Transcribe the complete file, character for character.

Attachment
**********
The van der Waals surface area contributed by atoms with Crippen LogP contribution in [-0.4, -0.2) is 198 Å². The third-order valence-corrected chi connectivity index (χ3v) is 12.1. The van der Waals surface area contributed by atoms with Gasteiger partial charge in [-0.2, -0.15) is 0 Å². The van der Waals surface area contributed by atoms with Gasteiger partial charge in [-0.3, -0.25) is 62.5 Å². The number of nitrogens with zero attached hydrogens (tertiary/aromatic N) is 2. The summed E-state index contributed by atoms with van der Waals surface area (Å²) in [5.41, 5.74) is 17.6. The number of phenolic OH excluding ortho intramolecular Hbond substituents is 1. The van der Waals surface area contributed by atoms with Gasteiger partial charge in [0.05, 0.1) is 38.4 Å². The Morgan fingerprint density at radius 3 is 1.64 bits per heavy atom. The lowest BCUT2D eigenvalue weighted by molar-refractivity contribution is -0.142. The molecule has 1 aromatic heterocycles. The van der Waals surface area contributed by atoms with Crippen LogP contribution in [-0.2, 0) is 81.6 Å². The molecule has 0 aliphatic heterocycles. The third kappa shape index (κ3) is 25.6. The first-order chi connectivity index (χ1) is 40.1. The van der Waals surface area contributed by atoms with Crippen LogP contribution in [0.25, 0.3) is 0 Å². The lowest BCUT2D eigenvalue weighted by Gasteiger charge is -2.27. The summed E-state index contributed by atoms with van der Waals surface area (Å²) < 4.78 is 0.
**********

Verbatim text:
The van der Waals surface area contributed by atoms with Crippen LogP contribution in [-0.4, -0.2) is 198 Å². The third-order valence-corrected chi connectivity index (χ3v) is 12.1. The van der Waals surface area contributed by atoms with Gasteiger partial charge in [-0.2, -0.15) is 0 Å². The van der Waals surface area contributed by atoms with Gasteiger partial charge in [-0.3, -0.25) is 62.5 Å². The number of nitrogens with zero attached hydrogens (tertiary/aromatic N) is 2. The summed E-state index contributed by atoms with van der Waals surface area (Å²) in [5.41, 5.74) is 17.6. The number of phenolic OH excluding ortho intramolecular Hbond substituents is 1. The van der Waals surface area contributed by atoms with Gasteiger partial charge in [0.05, 0.1) is 38.4 Å². The Morgan fingerprint density at radius 3 is 1.64 bits per heavy atom. The lowest BCUT2D eigenvalue weighted by molar-refractivity contribution is -0.142. The molecule has 1 aromatic heterocycles. The van der Waals surface area contributed by atoms with Crippen LogP contribution in [-0.2, 0) is 81.6 Å². The molecule has 0 aliphatic heterocycles. The third kappa shape index (κ3) is 25.6. The first-order chi connectivity index (χ1) is 40.1. The van der Waals surface area contributed by atoms with Crippen LogP contribution in [0.25, 0.3) is 0 Å². The lowest BCUT2D eigenvalue weighted by Gasteiger charge is -2.27. The summed E-state index contributed by atoms with van der Waals surface area (Å²) < 4.78 is 0.